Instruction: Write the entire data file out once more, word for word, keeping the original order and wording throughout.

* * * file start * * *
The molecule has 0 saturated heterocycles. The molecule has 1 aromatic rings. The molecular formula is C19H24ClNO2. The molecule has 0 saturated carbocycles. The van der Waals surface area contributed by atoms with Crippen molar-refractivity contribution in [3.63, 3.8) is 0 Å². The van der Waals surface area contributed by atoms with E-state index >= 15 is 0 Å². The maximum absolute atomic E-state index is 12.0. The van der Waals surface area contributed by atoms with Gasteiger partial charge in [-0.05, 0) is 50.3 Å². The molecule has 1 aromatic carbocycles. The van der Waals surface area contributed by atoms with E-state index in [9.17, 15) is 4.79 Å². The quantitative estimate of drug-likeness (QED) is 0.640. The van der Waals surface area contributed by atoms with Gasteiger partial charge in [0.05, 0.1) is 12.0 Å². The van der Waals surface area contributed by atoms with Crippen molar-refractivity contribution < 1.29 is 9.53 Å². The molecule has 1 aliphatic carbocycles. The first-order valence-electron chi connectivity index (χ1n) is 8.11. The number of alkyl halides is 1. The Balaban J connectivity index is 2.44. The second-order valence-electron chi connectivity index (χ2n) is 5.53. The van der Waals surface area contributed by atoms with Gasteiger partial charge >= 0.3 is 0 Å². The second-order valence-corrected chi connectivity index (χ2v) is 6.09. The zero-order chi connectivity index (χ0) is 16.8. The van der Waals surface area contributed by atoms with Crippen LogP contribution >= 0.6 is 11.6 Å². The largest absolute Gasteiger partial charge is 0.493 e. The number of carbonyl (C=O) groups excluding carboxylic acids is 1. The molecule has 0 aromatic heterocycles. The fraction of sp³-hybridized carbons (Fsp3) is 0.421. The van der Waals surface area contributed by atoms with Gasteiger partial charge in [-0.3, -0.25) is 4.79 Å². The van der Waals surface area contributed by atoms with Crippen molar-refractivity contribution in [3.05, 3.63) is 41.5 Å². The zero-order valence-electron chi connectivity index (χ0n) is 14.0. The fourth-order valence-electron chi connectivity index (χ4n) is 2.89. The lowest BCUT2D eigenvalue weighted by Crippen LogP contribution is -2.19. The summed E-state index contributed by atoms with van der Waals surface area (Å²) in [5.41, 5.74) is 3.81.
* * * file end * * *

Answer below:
The molecule has 0 saturated heterocycles. The molecule has 1 aromatic rings. The molecular formula is C19H24ClNO2. The molecule has 0 saturated carbocycles. The van der Waals surface area contributed by atoms with Crippen molar-refractivity contribution in [3.63, 3.8) is 0 Å². The van der Waals surface area contributed by atoms with E-state index >= 15 is 0 Å². The maximum absolute atomic E-state index is 12.0. The van der Waals surface area contributed by atoms with Gasteiger partial charge in [-0.05, 0) is 50.3 Å². The molecule has 1 aromatic carbocycles. The van der Waals surface area contributed by atoms with E-state index in [9.17, 15) is 4.79 Å². The quantitative estimate of drug-likeness (QED) is 0.640. The van der Waals surface area contributed by atoms with Gasteiger partial charge in [0.05, 0.1) is 12.0 Å². The van der Waals surface area contributed by atoms with Crippen molar-refractivity contribution < 1.29 is 9.53 Å². The molecule has 1 aliphatic carbocycles. The first-order valence-electron chi connectivity index (χ1n) is 8.11. The number of alkyl halides is 1. The Balaban J connectivity index is 2.44. The second-order valence-electron chi connectivity index (χ2n) is 5.53. The van der Waals surface area contributed by atoms with Gasteiger partial charge >= 0.3 is 0 Å². The second-order valence-corrected chi connectivity index (χ2v) is 6.09. The zero-order chi connectivity index (χ0) is 16.8. The van der Waals surface area contributed by atoms with Crippen LogP contribution >= 0.6 is 11.6 Å². The largest absolute Gasteiger partial charge is 0.493 e. The number of carbonyl (C=O) groups excluding carboxylic acids is 1. The molecule has 0 aromatic heterocycles. The fraction of sp³-hybridized carbons (Fsp3) is 0.421. The van der Waals surface area contributed by atoms with Gasteiger partial charge in [-0.3, -0.25) is 4.79 Å². The van der Waals surface area contributed by atoms with Crippen molar-refractivity contribution in [3.05, 3.63) is 41.5 Å². The zero-order valence-electron chi connectivity index (χ0n) is 14.0. The fourth-order valence-electron chi connectivity index (χ4n) is 2.89. The lowest BCUT2D eigenvalue weighted by Crippen LogP contribution is -2.19. The summed E-state index contributed by atoms with van der Waals surface area (Å²) in [5.41, 5.74) is 3.81.